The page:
Randeree E et al. 2007 "Exploring physician adoption of EMRs: a multi-case analysis."

Randeree E. Exploring physician adoption of EMRs: a multi-case analysis. J Med Syst 2007;31(6):489-496.
"The adoption of new technology within healthcare has been promoted as a way to reduce costs and increase efficiencies as well as improve quality. The literature has documented a significant number of implementation failures by large groups and hospitals with access to IT skills and resources. Given the low adoption rate among physicians, the challenges facing small practices can be daunting. While financial and technical barriers have been explored at the physician level, the actual implementation challenges facing small groups have not been explored. This paper presents a qualitative three case analysis of physician groups that have employed EMRs and the pre and post adoption insights. Results show that planning was a key common variable missing; the anticipated downtime was longer than expected and the workflow disruption and maintenance costs were underestimated."

1) To "look at the actual versus expected costs and benefits that small practices encounter" in electronic medical record (EMR) adoption, 2) to "look at what items or concerns caused the budget to increase and what primary themes should be investigated prior to the adoption of EMRs (trust, customizability, supplier presence, and costs)," and 3) to document "the implementation of EMRs in small practices and provide a roadmap for others to follow."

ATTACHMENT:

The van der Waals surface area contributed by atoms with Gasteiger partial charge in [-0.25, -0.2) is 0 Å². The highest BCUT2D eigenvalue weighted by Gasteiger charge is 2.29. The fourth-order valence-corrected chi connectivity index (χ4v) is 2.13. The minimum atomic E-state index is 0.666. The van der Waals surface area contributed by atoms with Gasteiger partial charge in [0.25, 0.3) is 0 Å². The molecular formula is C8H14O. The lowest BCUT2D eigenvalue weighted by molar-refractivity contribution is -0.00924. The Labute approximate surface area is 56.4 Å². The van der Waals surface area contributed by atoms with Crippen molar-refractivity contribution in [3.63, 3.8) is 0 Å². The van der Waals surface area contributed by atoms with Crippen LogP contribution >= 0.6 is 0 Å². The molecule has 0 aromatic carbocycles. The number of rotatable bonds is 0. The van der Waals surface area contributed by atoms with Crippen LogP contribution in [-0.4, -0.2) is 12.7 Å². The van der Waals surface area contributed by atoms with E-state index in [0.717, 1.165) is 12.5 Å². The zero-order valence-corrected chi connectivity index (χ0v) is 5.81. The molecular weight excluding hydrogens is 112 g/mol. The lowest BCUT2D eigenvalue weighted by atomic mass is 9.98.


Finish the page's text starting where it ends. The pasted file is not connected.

Tools Used
Type Clinic
Specialty care
Type Specific
Small and/or medium
Other Information
The sample consisted of three private small group practices all within a 60-mile radius. The sample clinics were established practices, were randomly selected, and made EMR adoption decisions within a similar time-frame.
Type of Health IT
Electronic medical records (EMR)
Workflow-Related Findings
Case 1: 'staff spent longer hours interacting with the system and were dismayed because they "thought this was supposed to be better [than the paper system]." '
In Case 1, some employees had to be retrained. In Case 3, some employees left the practice, and they needed to hire skilled information technology (IT) people with medical experience. In Cases 1 and 3, the business manager's role shifted to being primarily system operations.
Cases 1 and 3: because they were unable to immediately incorporate old patient charts into the EMR, they had to operate with redundant workflows, using the EMR for new patients and paper charts for prior patients.
Case 3: customization of the system is slow, limiting usability.
Study Design
Pre-postintervention (no control group)
Study Participants
Study participants were grouped into three cases. Case one involved eight physicians, one nurse practitioner (NP), two technicians, 20 office staff, and one location. Case two involved nine physicians, four physician assistants (PA), four physical therapists, five registered nurses (RN), 80 office staff, and three locations. Case three involved three physicians, one PA, two NPs, 24 office staff and three locations.